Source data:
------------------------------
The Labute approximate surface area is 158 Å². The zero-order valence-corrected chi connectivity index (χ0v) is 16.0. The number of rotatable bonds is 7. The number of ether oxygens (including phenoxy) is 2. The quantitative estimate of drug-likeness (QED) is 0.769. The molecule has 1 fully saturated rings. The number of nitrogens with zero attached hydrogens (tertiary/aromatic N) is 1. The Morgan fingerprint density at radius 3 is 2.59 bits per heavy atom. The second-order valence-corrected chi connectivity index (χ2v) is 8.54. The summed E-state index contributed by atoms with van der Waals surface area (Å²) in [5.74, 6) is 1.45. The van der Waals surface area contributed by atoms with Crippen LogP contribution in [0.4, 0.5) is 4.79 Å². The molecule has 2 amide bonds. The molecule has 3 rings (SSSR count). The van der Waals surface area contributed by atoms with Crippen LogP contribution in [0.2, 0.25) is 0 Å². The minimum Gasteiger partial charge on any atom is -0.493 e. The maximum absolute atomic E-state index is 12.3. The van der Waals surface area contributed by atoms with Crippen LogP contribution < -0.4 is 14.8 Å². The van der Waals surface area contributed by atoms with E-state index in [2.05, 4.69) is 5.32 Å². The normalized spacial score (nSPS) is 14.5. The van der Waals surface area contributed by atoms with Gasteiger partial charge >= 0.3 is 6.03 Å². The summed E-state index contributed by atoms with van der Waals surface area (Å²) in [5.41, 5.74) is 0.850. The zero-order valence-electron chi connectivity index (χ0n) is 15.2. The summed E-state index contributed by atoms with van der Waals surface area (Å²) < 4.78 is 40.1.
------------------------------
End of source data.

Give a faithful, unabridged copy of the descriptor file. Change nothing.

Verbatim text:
The Labute approximate surface area is 158 Å². The zero-order valence-corrected chi connectivity index (χ0v) is 16.0. The number of rotatable bonds is 7. The number of ether oxygens (including phenoxy) is 2. The quantitative estimate of drug-likeness (QED) is 0.769. The molecule has 1 fully saturated rings. The number of nitrogens with zero attached hydrogens (tertiary/aromatic N) is 1. The Morgan fingerprint density at radius 3 is 2.59 bits per heavy atom. The second-order valence-corrected chi connectivity index (χ2v) is 8.54. The summed E-state index contributed by atoms with van der Waals surface area (Å²) in [5.74, 6) is 1.45. The van der Waals surface area contributed by atoms with Crippen LogP contribution in [0.4, 0.5) is 4.79 Å². The molecule has 2 amide bonds. The molecule has 3 rings (SSSR count). The van der Waals surface area contributed by atoms with Crippen LogP contribution in [0.2, 0.25) is 0 Å². The minimum Gasteiger partial charge on any atom is -0.493 e. The maximum absolute atomic E-state index is 12.3. The van der Waals surface area contributed by atoms with Crippen LogP contribution < -0.4 is 14.8 Å². The van der Waals surface area contributed by atoms with E-state index in [2.05, 4.69) is 5.32 Å². The normalized spacial score (nSPS) is 14.5. The van der Waals surface area contributed by atoms with Gasteiger partial charge >= 0.3 is 6.03 Å². The summed E-state index contributed by atoms with van der Waals surface area (Å²) in [5.41, 5.74) is 0.850. The zero-order valence-electron chi connectivity index (χ0n) is 15.2. The summed E-state index contributed by atoms with van der Waals surface area (Å²) < 4.78 is 40.1.